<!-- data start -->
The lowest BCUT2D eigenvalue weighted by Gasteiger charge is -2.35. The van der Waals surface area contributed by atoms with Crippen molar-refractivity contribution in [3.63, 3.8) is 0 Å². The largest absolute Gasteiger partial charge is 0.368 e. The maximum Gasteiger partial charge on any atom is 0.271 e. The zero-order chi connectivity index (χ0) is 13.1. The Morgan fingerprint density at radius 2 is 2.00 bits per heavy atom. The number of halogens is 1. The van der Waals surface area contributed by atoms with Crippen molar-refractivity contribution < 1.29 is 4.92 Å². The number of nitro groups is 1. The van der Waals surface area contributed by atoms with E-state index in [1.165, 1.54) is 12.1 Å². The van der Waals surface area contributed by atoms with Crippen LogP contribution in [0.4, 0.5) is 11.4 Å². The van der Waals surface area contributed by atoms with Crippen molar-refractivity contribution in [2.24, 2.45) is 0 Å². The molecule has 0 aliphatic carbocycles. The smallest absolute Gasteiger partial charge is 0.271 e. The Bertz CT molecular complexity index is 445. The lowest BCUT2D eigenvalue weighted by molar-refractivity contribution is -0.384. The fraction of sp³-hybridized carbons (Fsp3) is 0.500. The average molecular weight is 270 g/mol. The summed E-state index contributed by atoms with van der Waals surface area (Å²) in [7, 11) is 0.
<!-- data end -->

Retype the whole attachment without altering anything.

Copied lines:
The lowest BCUT2D eigenvalue weighted by Gasteiger charge is -2.35. The van der Waals surface area contributed by atoms with Crippen molar-refractivity contribution in [3.63, 3.8) is 0 Å². The largest absolute Gasteiger partial charge is 0.368 e. The maximum Gasteiger partial charge on any atom is 0.271 e. The zero-order chi connectivity index (χ0) is 13.1. The Morgan fingerprint density at radius 2 is 2.00 bits per heavy atom. The number of halogens is 1. The van der Waals surface area contributed by atoms with Crippen molar-refractivity contribution < 1.29 is 4.92 Å². The number of nitro groups is 1. The van der Waals surface area contributed by atoms with E-state index in [1.165, 1.54) is 12.1 Å². The van der Waals surface area contributed by atoms with Crippen LogP contribution in [0.4, 0.5) is 11.4 Å². The van der Waals surface area contributed by atoms with Crippen molar-refractivity contribution in [2.24, 2.45) is 0 Å². The molecule has 0 aliphatic carbocycles. The smallest absolute Gasteiger partial charge is 0.271 e. The Bertz CT molecular complexity index is 445. The lowest BCUT2D eigenvalue weighted by molar-refractivity contribution is -0.384. The fraction of sp³-hybridized carbons (Fsp3) is 0.500. The average molecular weight is 270 g/mol. The summed E-state index contributed by atoms with van der Waals surface area (Å²) in [7, 11) is 0.